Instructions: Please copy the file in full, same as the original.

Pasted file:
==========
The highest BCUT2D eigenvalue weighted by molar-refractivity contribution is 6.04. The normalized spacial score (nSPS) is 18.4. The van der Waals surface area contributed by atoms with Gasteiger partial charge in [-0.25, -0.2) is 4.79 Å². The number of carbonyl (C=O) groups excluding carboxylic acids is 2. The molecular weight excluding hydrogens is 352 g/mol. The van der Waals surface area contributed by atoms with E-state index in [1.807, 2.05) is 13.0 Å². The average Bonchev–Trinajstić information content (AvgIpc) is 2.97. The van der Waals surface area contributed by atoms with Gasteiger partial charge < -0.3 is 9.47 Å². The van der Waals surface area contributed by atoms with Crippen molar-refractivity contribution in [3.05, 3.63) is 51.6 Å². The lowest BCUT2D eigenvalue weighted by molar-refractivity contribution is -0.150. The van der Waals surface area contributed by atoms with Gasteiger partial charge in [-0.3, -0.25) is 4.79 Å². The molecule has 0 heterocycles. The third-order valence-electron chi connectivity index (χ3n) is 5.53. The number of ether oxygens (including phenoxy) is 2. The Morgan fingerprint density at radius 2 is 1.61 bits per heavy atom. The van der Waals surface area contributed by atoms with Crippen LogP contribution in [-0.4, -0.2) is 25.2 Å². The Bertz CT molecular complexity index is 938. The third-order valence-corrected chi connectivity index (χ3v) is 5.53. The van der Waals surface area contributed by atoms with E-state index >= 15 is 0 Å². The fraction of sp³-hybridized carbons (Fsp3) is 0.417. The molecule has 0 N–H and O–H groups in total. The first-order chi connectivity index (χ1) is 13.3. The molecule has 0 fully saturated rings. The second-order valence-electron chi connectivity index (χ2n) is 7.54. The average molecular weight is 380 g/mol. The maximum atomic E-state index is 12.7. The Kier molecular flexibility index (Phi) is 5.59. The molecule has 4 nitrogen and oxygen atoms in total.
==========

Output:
The highest BCUT2D eigenvalue weighted by molar-refractivity contribution is 6.04. The normalized spacial score (nSPS) is 18.4. The van der Waals surface area contributed by atoms with Gasteiger partial charge in [-0.25, -0.2) is 4.79 Å². The number of carbonyl (C=O) groups excluding carboxylic acids is 2. The molecular weight excluding hydrogens is 352 g/mol. The van der Waals surface area contributed by atoms with E-state index in [1.807, 2.05) is 13.0 Å². The average Bonchev–Trinajstić information content (AvgIpc) is 2.97. The van der Waals surface area contributed by atoms with Gasteiger partial charge < -0.3 is 9.47 Å². The van der Waals surface area contributed by atoms with Crippen molar-refractivity contribution in [3.05, 3.63) is 51.6 Å². The lowest BCUT2D eigenvalue weighted by molar-refractivity contribution is -0.150. The van der Waals surface area contributed by atoms with Gasteiger partial charge in [-0.3, -0.25) is 4.79 Å². The molecule has 0 heterocycles. The third-order valence-electron chi connectivity index (χ3n) is 5.53. The number of ether oxygens (including phenoxy) is 2. The Morgan fingerprint density at radius 2 is 1.61 bits per heavy atom. The van der Waals surface area contributed by atoms with Crippen LogP contribution in [-0.4, -0.2) is 25.2 Å². The Bertz CT molecular complexity index is 938. The third-order valence-corrected chi connectivity index (χ3v) is 5.53. The van der Waals surface area contributed by atoms with E-state index >= 15 is 0 Å². The fraction of sp³-hybridized carbons (Fsp3) is 0.417. The molecule has 0 N–H and O–H groups in total. The first-order chi connectivity index (χ1) is 13.3. The molecule has 0 fully saturated rings. The second-order valence-electron chi connectivity index (χ2n) is 7.54. The average molecular weight is 380 g/mol. The maximum atomic E-state index is 12.7. The Kier molecular flexibility index (Phi) is 5.59. The molecule has 4 nitrogen and oxygen atoms in total.